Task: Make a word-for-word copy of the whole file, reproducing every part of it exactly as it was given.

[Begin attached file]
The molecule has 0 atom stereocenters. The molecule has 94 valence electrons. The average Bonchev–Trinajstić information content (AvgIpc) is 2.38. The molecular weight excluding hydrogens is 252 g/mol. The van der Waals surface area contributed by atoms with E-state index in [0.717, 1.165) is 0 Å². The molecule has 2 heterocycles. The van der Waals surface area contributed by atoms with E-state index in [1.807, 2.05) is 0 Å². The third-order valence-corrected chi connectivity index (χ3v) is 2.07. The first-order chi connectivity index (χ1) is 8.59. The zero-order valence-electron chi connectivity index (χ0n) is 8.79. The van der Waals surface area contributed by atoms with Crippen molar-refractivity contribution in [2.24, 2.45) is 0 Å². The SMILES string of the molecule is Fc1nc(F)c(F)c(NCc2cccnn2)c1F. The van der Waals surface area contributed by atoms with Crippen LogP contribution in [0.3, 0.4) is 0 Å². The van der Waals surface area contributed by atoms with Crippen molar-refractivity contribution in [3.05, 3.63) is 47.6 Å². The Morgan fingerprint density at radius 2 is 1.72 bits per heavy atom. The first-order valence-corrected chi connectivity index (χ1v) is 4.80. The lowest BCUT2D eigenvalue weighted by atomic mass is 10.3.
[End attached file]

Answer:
The molecule has 0 atom stereocenters. The molecule has 94 valence electrons. The average Bonchev–Trinajstić information content (AvgIpc) is 2.38. The molecular weight excluding hydrogens is 252 g/mol. The van der Waals surface area contributed by atoms with E-state index in [0.717, 1.165) is 0 Å². The molecule has 2 heterocycles. The van der Waals surface area contributed by atoms with E-state index in [1.807, 2.05) is 0 Å². The third-order valence-corrected chi connectivity index (χ3v) is 2.07. The first-order chi connectivity index (χ1) is 8.59. The zero-order valence-electron chi connectivity index (χ0n) is 8.79. The van der Waals surface area contributed by atoms with Crippen molar-refractivity contribution in [2.24, 2.45) is 0 Å². The SMILES string of the molecule is Fc1nc(F)c(F)c(NCc2cccnn2)c1F. The van der Waals surface area contributed by atoms with Crippen LogP contribution in [0.3, 0.4) is 0 Å². The van der Waals surface area contributed by atoms with Crippen molar-refractivity contribution in [3.05, 3.63) is 47.6 Å². The Morgan fingerprint density at radius 2 is 1.72 bits per heavy atom. The first-order valence-corrected chi connectivity index (χ1v) is 4.80. The lowest BCUT2D eigenvalue weighted by atomic mass is 10.3.